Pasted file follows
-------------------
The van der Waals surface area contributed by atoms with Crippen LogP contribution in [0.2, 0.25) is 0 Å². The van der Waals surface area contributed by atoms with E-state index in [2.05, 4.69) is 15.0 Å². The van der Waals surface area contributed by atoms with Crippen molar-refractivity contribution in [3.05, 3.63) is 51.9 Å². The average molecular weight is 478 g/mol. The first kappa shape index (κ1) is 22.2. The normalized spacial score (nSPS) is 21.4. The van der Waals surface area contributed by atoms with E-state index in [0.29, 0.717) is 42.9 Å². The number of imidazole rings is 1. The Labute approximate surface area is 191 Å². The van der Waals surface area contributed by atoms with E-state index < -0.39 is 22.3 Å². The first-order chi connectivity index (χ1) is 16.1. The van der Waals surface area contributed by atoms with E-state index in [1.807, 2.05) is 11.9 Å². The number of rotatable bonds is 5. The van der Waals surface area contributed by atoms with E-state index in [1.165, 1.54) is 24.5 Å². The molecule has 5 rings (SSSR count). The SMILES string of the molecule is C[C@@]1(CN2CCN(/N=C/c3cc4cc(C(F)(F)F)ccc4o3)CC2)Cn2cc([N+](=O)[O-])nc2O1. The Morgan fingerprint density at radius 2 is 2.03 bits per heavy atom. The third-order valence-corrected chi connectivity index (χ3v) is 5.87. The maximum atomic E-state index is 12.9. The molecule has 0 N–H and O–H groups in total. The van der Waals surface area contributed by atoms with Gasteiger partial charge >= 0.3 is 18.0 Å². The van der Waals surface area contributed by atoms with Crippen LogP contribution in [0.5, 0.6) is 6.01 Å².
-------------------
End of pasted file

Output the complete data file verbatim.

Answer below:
The van der Waals surface area contributed by atoms with Crippen LogP contribution in [0.2, 0.25) is 0 Å². The van der Waals surface area contributed by atoms with E-state index in [2.05, 4.69) is 15.0 Å². The van der Waals surface area contributed by atoms with Crippen molar-refractivity contribution in [3.05, 3.63) is 51.9 Å². The average molecular weight is 478 g/mol. The first kappa shape index (κ1) is 22.2. The normalized spacial score (nSPS) is 21.4. The van der Waals surface area contributed by atoms with E-state index in [0.29, 0.717) is 42.9 Å². The number of imidazole rings is 1. The Labute approximate surface area is 191 Å². The van der Waals surface area contributed by atoms with E-state index < -0.39 is 22.3 Å². The first-order chi connectivity index (χ1) is 16.1. The van der Waals surface area contributed by atoms with E-state index in [1.807, 2.05) is 11.9 Å². The number of rotatable bonds is 5. The van der Waals surface area contributed by atoms with E-state index in [1.165, 1.54) is 24.5 Å². The molecule has 5 rings (SSSR count). The SMILES string of the molecule is C[C@@]1(CN2CCN(/N=C/c3cc4cc(C(F)(F)F)ccc4o3)CC2)Cn2cc([N+](=O)[O-])nc2O1. The Morgan fingerprint density at radius 2 is 2.03 bits per heavy atom. The third-order valence-corrected chi connectivity index (χ3v) is 5.87. The maximum atomic E-state index is 12.9. The molecule has 0 N–H and O–H groups in total. The van der Waals surface area contributed by atoms with Gasteiger partial charge >= 0.3 is 18.0 Å². The van der Waals surface area contributed by atoms with Crippen LogP contribution in [0.5, 0.6) is 6.01 Å².